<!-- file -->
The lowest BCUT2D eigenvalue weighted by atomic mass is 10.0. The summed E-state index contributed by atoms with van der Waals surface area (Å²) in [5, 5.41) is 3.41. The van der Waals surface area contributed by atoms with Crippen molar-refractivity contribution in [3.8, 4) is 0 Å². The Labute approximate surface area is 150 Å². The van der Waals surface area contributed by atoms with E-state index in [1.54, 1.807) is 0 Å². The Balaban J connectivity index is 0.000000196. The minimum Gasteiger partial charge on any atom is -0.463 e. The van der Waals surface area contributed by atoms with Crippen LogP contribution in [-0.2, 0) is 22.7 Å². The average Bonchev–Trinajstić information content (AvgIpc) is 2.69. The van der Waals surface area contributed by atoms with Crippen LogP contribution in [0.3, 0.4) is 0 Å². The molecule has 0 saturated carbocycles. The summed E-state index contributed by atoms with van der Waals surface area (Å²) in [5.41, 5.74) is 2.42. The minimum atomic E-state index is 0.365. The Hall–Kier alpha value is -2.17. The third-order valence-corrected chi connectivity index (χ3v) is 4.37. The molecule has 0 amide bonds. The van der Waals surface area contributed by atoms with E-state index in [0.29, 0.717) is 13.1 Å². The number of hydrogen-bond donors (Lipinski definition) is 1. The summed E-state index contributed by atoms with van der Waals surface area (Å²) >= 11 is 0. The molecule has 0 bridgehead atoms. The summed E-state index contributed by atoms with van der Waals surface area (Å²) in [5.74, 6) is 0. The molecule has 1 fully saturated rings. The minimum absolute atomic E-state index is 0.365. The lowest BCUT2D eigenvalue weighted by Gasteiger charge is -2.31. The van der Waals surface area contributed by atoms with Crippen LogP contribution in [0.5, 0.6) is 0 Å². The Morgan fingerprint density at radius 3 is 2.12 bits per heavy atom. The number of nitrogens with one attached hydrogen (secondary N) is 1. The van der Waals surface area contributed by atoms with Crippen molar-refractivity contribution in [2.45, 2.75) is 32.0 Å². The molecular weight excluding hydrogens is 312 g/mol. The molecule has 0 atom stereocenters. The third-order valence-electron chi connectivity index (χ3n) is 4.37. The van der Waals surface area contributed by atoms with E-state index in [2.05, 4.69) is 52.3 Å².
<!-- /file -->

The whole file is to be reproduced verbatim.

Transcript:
The lowest BCUT2D eigenvalue weighted by atomic mass is 10.0. The summed E-state index contributed by atoms with van der Waals surface area (Å²) in [5, 5.41) is 3.41. The van der Waals surface area contributed by atoms with Crippen molar-refractivity contribution in [3.8, 4) is 0 Å². The Labute approximate surface area is 150 Å². The van der Waals surface area contributed by atoms with E-state index in [1.54, 1.807) is 0 Å². The Balaban J connectivity index is 0.000000196. The minimum Gasteiger partial charge on any atom is -0.463 e. The van der Waals surface area contributed by atoms with Crippen LogP contribution in [-0.2, 0) is 22.7 Å². The average Bonchev–Trinajstić information content (AvgIpc) is 2.69. The van der Waals surface area contributed by atoms with Crippen LogP contribution in [0.3, 0.4) is 0 Å². The molecule has 0 saturated carbocycles. The summed E-state index contributed by atoms with van der Waals surface area (Å²) in [5.41, 5.74) is 2.42. The minimum atomic E-state index is 0.365. The Hall–Kier alpha value is -2.17. The third-order valence-corrected chi connectivity index (χ3v) is 4.37. The molecule has 0 amide bonds. The van der Waals surface area contributed by atoms with E-state index in [0.29, 0.717) is 13.1 Å². The number of hydrogen-bond donors (Lipinski definition) is 1. The summed E-state index contributed by atoms with van der Waals surface area (Å²) >= 11 is 0. The molecule has 0 bridgehead atoms. The summed E-state index contributed by atoms with van der Waals surface area (Å²) in [5.74, 6) is 0. The molecule has 1 fully saturated rings. The minimum absolute atomic E-state index is 0.365. The lowest BCUT2D eigenvalue weighted by Gasteiger charge is -2.31. The van der Waals surface area contributed by atoms with Crippen LogP contribution in [0.5, 0.6) is 0 Å². The Morgan fingerprint density at radius 3 is 2.12 bits per heavy atom. The number of nitrogens with one attached hydrogen (secondary N) is 1. The van der Waals surface area contributed by atoms with Crippen molar-refractivity contribution in [2.45, 2.75) is 32.0 Å². The molecular weight excluding hydrogens is 312 g/mol. The molecule has 0 atom stereocenters. The third-order valence-electron chi connectivity index (χ3n) is 4.37. The van der Waals surface area contributed by atoms with E-state index in [2.05, 4.69) is 52.3 Å².